In a previous post, I mentioned the lukewarm response to the new D800 some Nikon fans have been expressing since its February sixth announcement. (I’d link to evidence of this, but it’s scattered across the Twitterverse, the comments pages of camera blogs, and photodork forums. If you look for it, you’ll find it.) In many cases, these responses are just the typical web junk, where bored or angry people can’t resist the urge to gripe about everything that catches their attention via the unedited broadcast medium known as the Internet. In other cases, there’s a fundamental misunderstanding about what the D800 is and who it’s for (“You mean this might be better than my Coolpix? Oh noes! Why didn’t the guy in Best Buy tell me to wait?!” or “$3,000?! Who would pay that much for a stupid camera?! My iPhone takes pictures just as good and I can make calls with it, too!”).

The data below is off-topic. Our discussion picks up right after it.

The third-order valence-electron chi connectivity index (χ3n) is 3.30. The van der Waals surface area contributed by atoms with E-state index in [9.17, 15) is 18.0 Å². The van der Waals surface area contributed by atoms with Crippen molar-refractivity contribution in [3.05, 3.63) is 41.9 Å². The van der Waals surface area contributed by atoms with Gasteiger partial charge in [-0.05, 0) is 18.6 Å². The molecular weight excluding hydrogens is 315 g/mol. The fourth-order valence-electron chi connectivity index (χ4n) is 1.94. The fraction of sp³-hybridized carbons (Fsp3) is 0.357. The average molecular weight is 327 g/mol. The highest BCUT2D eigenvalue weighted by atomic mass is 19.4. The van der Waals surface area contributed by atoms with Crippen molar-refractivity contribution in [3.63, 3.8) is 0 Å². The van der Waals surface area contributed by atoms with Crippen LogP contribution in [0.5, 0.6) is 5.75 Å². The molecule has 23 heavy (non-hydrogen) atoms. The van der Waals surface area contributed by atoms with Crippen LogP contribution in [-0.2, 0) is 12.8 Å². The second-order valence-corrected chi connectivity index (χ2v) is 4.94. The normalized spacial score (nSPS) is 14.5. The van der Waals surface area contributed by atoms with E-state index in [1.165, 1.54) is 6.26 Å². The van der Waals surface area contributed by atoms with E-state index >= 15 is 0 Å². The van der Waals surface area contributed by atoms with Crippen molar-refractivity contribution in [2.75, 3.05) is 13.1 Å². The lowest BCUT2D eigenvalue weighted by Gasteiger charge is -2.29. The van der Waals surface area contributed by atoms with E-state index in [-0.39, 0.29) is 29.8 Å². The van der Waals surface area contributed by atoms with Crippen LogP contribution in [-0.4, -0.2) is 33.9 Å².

But there is a third, and I think larger, class of user who actually has a valid complaint, or at least question, about the D800: Why did it go the direction it did, if it’s ostensibly to replace the D700? The D700 was an affordable, full-frame rig that enthusiasts and pros alike could use to shoot action and low-light scenes. Photo journalists and sports photogs on a budget were stoked. The D800, as most interested people have already read a hundred times elsewhere, generates immense 36mp images at a rate of about four per second, fast considering the 70m raw file size, but still slow compared to the D700’s 8fps with battery grip or the D4’s 9fps without. The D800 seems to target a different market: studio, landscape, and even wedding shooters. A big segment of D700 lovers doesn’t seem to have a viable upgrade option for less than six thousand dollars.